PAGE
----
The Orange Report – 2019 Q1

The Orange Report – 2019 Q1

The “Cannabis Craze”

How the legalization of marijuana and help are affecting Retail and Commercial Real Estate
LEASE RATE - $13.00
VACANCY - 5.3%

RETAIL

LEASE RATE - $19.74
VACANCY - 6.5%

OFFICE

LEASE RATE - $4.32
VACANCY - 6.1%

INDUSTRIAL

CBD, THC, marijuana, hemp, cannabis, medical marijuana -– What is the difference? And how will they each affect retail consumer shopping going forward? The legalization of marijuana in various forms is spreading across the United States, this we know. Since 2014 and the legalization of cannabis in Colorado, 33 states have legalized cannabis for medical use and another ten states plus the District of Columbia have followed suit by legalizing it for recreational use as well. However, it remains illegal to buy, sell or distribute cannabis on a federal level. December 2018 marked another “marijuana milestone,” when legislation passed the Agriculture Improvement Act, legalizing hemp nationwide.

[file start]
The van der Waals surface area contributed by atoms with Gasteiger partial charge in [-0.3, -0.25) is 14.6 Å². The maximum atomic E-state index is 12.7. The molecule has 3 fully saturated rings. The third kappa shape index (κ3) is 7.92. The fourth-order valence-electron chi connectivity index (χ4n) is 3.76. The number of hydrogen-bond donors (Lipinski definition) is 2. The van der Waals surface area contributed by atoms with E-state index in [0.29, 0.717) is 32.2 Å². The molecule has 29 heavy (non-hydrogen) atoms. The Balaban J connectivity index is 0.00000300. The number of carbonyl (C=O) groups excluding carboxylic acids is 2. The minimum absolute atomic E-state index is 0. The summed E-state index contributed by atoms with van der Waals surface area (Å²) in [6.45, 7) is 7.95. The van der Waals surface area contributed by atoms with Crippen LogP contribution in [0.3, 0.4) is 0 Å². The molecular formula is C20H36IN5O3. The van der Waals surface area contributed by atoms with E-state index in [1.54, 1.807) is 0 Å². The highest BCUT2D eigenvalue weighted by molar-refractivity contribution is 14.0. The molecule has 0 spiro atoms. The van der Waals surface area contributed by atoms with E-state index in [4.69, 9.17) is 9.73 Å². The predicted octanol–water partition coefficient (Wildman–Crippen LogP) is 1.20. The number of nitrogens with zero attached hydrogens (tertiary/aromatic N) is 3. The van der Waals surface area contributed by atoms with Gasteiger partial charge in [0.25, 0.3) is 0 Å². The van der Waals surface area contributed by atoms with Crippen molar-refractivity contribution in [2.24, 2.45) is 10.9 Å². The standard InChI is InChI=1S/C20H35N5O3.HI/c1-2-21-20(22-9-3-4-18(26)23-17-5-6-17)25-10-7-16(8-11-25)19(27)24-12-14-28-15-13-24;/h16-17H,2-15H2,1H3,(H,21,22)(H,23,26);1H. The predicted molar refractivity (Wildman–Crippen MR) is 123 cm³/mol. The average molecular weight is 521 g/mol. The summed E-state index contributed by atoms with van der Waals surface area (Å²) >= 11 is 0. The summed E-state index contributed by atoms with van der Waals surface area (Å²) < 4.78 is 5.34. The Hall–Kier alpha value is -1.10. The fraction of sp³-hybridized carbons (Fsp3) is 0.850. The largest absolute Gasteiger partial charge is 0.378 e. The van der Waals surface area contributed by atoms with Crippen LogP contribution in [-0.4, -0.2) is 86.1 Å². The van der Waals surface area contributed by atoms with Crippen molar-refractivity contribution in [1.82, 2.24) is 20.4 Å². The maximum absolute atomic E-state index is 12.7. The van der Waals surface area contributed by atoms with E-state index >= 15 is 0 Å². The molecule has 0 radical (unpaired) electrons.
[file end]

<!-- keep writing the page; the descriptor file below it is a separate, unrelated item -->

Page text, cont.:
Cannabidiol, better known as CBD, is the non-psychoactive ingredient found in cannabis plants. CBD has recently been found to have analgesic, anti-inflammatory and anti-anxiety properties, without any psychoactive side effects. Tetrahydrocannabinol, or THC on the other hand, is the psychoactive ingredient which gives users an altered state of mind when ingested or inhaled into the body. Both hemp and marijuana are part of the cannabis family, however hemp is derived from a completely different species of plant and offers almost no THC. The uses of hemp are numerous, and none of them involve getting you high. At last count, hemp was known to have over 25,000 possible applications ranging from automobile and construction to dietary supplements and skin products.
So, while the uses of each of these products, and the laws which govern their use vary state to state, one thing is certain: these products are, and will continue to, create astronomical sales revenue that is hard to match by traditional merchandise. Wall Street has estimated that the cannabis industry will generate $50 to $75 billion in sales by the end of the next decade.